Join Higher Tuesday, March 27 at 3 PM for a webinar on LMI and the official release of the LMI guidebook. The webinar will include a review of the guide and a discussion with a refugee employment manager on strategies for utilizing LMI in the field.

REGISTER HERE

Please follow and like us:

High-Paying Jobs Refugees can Access without a Bachelor’s Degree

A common misconception in our field is that higher paying jobs are not available without a Bachelor’s Degree (BA). According to the Good Jobs Project, however, there are 30 million “good jobs” across the United States that pay well and do not require BAs. Knowing where to find these jobs can assist employment staff and refugees in identifying career pathways that do not require expensive four-year degrees.

A “good job” is defined as one “with earnings of at least $35,000 annually for those under age 45 and earnings of at least $45,000 annually for workers age 45 and older.” The 30 million good jobs that don’t require a BA identified by The Good Jobs Project have median annual earnings of $55,000. Even though a BA isn’t needed for these jobs, researchers found the best-paying positions still require some education. Training, such as associate degree programs or trade skill certifications, may be necessary to secure a good job. When discussing career planning with refugees, it is essential for employment staff to explain the difference between BA education requirements and associate or technical education requirements.

The Good Jobs Project, completed by The Georgetown Center and JPMorgan Chase, includes a website and report analyzing the job market across the United States. The narrative report shows what careers are available state-by-state without the need of a BA through analysis of US Census Bureau and Bureau of Labor Statistics data.

 

State Data Available

 

The report offers state-specific data including pay information, industry changes over time (from 1991 – 2015), jobs by educational attainment, and the top five industries and occupations where non-BA jobs are found. For example, Illinois has a median earning of $58,000 for non-BA workers in 2015. Fifty-six percent of Illinois workers were employed in blue-collar industries versus 44 percent in skilled-services industries. The top five industries in IL where good jobs are available without requiring a BA include:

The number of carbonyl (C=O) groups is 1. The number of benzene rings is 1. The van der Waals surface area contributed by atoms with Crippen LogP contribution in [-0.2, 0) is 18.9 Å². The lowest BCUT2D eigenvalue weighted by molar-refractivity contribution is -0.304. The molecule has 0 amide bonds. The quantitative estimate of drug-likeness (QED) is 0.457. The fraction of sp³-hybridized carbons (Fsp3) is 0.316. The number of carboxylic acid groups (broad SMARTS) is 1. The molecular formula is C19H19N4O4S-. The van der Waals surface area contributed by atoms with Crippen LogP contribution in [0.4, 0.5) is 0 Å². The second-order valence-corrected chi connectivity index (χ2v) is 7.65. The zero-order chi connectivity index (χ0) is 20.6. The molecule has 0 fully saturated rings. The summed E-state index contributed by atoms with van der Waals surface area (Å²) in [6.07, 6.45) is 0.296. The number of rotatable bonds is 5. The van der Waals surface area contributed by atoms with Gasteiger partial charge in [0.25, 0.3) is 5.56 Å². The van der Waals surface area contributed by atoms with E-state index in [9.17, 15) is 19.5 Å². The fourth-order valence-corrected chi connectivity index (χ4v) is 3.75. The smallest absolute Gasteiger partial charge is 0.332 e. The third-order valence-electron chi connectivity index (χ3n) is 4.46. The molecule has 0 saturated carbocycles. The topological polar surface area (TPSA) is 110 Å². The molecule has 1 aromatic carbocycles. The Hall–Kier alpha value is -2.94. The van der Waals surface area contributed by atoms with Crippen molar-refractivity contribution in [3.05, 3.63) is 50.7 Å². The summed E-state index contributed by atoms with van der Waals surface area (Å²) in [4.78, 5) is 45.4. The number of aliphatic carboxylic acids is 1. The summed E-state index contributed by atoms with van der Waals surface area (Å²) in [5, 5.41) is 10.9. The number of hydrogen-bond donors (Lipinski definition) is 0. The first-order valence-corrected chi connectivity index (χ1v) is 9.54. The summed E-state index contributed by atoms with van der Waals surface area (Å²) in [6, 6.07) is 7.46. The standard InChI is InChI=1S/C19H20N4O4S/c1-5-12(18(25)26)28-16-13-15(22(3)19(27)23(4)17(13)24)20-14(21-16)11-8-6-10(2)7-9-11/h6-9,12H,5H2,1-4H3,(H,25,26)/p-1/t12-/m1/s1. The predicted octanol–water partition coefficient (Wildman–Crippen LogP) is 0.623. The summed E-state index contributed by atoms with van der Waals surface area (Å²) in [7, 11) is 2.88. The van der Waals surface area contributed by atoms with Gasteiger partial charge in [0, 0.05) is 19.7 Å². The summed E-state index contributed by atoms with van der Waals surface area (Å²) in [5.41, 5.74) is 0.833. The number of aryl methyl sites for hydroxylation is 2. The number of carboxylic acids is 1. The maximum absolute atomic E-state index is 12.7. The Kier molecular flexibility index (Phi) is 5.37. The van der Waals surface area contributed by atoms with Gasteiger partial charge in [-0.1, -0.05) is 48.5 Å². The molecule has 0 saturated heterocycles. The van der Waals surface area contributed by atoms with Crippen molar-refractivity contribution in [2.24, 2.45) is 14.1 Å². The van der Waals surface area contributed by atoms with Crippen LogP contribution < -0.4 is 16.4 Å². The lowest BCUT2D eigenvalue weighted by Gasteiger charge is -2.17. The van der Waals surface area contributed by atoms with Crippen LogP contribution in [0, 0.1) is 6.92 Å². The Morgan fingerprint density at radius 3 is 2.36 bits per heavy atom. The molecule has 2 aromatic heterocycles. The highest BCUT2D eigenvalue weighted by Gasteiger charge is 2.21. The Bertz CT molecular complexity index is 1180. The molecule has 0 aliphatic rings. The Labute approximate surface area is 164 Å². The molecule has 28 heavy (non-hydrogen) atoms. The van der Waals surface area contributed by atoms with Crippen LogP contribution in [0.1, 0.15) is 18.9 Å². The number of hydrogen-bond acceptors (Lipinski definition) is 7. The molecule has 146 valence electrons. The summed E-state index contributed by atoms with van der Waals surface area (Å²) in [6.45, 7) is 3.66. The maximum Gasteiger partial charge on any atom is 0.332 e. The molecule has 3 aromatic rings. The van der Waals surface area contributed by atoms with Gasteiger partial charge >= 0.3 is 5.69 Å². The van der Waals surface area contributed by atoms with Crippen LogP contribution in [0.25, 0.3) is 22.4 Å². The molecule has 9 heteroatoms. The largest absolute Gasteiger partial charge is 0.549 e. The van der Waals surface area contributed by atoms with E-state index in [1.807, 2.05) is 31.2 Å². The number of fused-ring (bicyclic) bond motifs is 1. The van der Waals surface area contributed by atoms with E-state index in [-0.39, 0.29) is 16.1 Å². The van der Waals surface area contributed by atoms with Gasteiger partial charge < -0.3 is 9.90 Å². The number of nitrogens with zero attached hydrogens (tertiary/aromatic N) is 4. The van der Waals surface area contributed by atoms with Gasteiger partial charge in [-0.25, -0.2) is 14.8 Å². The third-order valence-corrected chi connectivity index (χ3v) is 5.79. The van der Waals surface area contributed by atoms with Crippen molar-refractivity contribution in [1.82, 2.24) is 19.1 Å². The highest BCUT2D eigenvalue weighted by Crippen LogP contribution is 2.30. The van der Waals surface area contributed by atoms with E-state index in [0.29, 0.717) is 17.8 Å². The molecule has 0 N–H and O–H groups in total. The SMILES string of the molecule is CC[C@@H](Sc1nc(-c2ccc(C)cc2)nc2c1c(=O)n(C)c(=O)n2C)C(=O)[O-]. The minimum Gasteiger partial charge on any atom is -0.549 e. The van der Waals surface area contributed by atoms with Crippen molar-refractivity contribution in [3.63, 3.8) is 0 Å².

1. Manufacturing
  2. Transportation and utilities
  3. Construction
  4. Information, financial activities, and real estate
  5. Health services

In addition to the narrative report, the user-friendly website offers data on good jobs that can be filtered by industry, education, occupations, geography, and gender. To learn more about the methodology and resources, click on the main menu drop down feature on the top right hand of their website.

As refugee employment professionals, understanding labor market information like that included in The Good Jobs Project can help you locate career pathways or “good jobs” over lower-paid, survival jobs. For example, a job developer in Illinois might decide, after reviewing the data from the Good Jobs Project that their team has not tapped into the Transportation and utilities field and could be missing out on opportunities for their clients.

For more information on educational requirements for specific sectors and occupations, check out to the BLS Occupational Outlook Handbook. Another tool for researching particular industry sectors is CareerOneStop, where you can find a directory of employers, career guidelines, training programs, and local resources.

 

What are ways that your program provides career advancement opportunities for refugees? Send us your best practices at information@higheradvantage.org!

 

Please follow and like us:

Thinking Strategically about Survival Jobs

Source: http://allstarluxury.com

Source: http://allstarluxury.com

It’s never too early to think about the long-term success of our clients. Although our job development efforts are often focused on initial survival jobs for our clients, it’s important to realize that these jobs don’t have to be dead-end jobs. In fact, some of the industries that we commonly place clients in are industries that are expected to experience serious labor shortages.

A recent Fast Company article titled “5 Jobs that Will Be the Hardest to Fill in 2025” summarized a 2016 report by The Conference Board which predicts that the following industries will have the hardest time finding workers in the coming decade: